“The more you know, the less you know”. Still, to this day, I am not able to express this (il)logical statement in a way that is both mathematically abstract and sound (and that I’d be happy with). Theorem: the statement is equivalent up to isomorphism to a weighted sum of all my fervent excitement as I burn new cognizance into my cerebral SSD, and determination to shovel harder and faster into this endless mountain of knowledge. This theorem strongly applies in particular to knowledge relating to “consciousness”, “human intelligence”, “mind”, abstract intuitive notions that we, as Homo sapiens, have yet to provide them with a unifying theory. I am Viet. I have but one purpose: to understand human intelligence and consciousness by creating and studying artificial existences that think and act intelligently.
I got spaghettified into the AI wormhole in my pre-university years where for the first time I conveniently let a machine learn and label anomalies in a dataset for me. With the initiation ritual done, I eagerly proceeded to study introductory machine learning in my first year of college, gaining enough understanding of its applied aspects to research in Prof. Le’s lab at the INRS, Summer 2019, on enhancing Wi-Fi human activity and localization tracking with machine learning algorithms. In Winter 2020, I found my calling in reinforcement learning, a domain I feel to be closer to human intelligence than current statistical methods and deep heuristics. Summer 2020, with Prof. Precup at Mila, I passionately studied provably efficient exploration, a topic I intend to pursue in my graduate career. Provable exploration methods are of primordial importance, as exploration relates to the acquisition of more knowledge and information, provable methods offer fundamental insight into the limitations of our learning process. I recently started my independent research in mathematically formalizing consciousness and relating it to agent behavior in a reinforcement learning setting.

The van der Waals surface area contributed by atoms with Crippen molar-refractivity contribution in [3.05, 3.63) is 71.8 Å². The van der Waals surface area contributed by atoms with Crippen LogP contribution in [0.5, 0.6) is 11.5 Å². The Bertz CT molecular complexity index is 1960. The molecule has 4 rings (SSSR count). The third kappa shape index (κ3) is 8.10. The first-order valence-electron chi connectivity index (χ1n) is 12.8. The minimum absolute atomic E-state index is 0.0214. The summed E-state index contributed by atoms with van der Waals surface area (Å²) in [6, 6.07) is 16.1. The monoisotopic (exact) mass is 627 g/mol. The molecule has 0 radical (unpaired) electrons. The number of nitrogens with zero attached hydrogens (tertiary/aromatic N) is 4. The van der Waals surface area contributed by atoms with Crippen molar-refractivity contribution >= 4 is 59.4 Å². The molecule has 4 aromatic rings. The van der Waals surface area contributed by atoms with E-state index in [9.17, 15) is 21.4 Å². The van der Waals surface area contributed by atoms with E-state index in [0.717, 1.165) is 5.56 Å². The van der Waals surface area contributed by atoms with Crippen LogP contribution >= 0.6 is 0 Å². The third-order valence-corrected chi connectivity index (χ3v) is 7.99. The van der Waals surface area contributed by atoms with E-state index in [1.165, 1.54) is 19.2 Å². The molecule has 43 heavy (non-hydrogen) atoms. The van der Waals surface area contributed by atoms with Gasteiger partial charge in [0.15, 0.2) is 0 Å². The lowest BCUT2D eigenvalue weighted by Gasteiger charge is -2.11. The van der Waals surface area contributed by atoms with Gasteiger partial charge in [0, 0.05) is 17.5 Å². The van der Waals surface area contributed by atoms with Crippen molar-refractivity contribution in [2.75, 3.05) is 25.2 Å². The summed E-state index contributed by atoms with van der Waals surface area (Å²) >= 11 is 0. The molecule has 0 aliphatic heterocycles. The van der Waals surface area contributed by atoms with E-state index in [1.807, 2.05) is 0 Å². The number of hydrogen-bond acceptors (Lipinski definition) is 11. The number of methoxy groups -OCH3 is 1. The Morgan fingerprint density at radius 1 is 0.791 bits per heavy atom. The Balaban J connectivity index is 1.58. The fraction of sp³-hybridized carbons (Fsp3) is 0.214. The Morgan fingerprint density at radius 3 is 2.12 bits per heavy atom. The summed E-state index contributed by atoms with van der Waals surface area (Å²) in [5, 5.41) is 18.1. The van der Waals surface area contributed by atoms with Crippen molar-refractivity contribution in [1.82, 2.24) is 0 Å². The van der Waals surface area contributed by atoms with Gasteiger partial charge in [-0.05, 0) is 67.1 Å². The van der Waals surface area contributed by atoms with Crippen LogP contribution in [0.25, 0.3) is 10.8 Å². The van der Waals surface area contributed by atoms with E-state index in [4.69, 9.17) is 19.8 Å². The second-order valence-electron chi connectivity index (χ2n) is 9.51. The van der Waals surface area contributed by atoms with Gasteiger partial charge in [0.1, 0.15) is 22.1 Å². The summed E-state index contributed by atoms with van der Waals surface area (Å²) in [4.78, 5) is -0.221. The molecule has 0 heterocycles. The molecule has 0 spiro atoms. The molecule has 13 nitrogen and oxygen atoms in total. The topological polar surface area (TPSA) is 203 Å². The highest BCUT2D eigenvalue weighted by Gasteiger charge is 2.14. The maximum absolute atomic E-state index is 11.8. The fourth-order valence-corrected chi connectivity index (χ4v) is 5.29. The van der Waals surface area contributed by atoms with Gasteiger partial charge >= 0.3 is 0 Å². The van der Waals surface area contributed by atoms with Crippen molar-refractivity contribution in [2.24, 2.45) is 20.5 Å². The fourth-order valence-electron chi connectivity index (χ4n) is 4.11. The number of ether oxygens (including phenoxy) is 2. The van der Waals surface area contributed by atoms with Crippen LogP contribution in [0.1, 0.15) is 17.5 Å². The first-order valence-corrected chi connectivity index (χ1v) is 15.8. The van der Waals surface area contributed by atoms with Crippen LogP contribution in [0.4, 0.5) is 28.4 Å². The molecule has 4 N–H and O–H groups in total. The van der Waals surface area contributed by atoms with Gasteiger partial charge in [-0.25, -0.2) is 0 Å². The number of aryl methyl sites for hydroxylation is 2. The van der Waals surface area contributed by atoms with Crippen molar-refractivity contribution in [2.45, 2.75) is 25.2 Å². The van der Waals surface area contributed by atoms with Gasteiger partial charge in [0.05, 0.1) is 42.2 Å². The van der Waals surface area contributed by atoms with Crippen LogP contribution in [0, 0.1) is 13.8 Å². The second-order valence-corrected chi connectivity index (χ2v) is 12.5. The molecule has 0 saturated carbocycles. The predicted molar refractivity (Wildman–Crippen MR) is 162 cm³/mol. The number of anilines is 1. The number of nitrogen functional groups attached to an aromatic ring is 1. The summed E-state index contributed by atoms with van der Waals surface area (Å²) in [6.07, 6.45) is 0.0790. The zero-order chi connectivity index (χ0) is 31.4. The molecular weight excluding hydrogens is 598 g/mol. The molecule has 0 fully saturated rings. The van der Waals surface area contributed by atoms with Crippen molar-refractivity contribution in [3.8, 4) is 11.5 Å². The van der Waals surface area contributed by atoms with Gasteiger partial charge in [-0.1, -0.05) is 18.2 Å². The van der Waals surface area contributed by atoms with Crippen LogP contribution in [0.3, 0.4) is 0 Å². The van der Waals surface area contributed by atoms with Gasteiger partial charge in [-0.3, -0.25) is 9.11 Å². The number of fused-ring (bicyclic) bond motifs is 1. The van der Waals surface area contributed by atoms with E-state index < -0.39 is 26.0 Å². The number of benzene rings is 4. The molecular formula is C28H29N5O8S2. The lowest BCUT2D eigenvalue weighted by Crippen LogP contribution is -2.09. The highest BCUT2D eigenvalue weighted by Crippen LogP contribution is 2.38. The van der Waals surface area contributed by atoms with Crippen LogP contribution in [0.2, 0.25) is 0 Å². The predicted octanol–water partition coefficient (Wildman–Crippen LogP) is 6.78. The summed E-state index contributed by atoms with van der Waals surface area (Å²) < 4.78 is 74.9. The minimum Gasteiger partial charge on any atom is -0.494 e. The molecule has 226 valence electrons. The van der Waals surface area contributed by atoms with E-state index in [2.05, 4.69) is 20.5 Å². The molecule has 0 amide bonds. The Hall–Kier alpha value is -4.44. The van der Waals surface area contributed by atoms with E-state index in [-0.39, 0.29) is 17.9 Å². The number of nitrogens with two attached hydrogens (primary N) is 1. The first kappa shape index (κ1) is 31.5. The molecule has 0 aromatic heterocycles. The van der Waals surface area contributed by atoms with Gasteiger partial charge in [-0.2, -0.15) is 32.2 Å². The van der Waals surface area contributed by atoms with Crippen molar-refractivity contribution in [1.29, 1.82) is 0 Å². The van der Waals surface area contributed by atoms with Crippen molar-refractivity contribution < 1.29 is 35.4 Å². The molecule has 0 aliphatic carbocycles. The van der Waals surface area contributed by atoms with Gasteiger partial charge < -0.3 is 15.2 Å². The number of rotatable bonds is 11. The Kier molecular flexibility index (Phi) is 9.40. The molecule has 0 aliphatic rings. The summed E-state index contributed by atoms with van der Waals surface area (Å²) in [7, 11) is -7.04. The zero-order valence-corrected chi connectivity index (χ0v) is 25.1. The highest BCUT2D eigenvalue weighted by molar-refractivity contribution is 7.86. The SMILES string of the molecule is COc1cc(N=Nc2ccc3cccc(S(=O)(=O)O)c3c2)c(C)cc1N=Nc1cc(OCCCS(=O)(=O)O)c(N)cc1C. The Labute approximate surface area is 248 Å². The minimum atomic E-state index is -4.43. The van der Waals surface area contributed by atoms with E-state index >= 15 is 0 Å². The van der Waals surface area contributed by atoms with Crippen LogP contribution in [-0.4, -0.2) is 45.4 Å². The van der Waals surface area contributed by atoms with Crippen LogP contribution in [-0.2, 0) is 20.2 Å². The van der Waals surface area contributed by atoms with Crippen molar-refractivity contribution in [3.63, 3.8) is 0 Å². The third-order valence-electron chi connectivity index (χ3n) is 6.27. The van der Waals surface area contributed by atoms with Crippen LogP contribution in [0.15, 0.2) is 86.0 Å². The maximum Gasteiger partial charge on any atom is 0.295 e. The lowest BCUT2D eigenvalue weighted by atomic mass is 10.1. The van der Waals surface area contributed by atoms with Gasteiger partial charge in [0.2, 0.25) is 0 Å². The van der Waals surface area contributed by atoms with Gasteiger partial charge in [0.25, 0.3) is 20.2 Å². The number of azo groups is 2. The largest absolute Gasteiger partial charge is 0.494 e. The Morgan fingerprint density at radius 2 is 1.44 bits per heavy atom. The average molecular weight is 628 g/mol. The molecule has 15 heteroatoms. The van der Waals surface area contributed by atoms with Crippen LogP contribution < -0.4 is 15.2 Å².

I was lucky to realize the importance of a solid mathematical background. I challenged myself to a wide array of graduate courses such as real and functional analysis, probability, statistical learning theory among others, as well as specialized topics courses such as concentration phenomena (prof. Lin) and mathematical foundations for machine learning (Prof. Panangaden), enabling me to thoroughly digest the high-level abstractions and proofs in the frontier research I was constantly exposed to. Giving abstract neural network propaganda at SUMM 2020 (and to curious peers in the Math lounge) as well as working as teaching assistant for IFT 3395 and 6390 allowed me to reinforce the subset of my mathematical skills applied to machine learning and its subfields.
My journey to further human knowledge and grasp human intelligence is a never-ending one, and my immediate goals up ahead of me are to study and develop the current framework of exploration in reinforcement learning. As a corollary to the theorem and this statement of purpose, years from now I may still be pondering about how we know less when we know more (among other research), vibing in a research institute or in a CS department office. The theorem may follow immediately, to curious readers.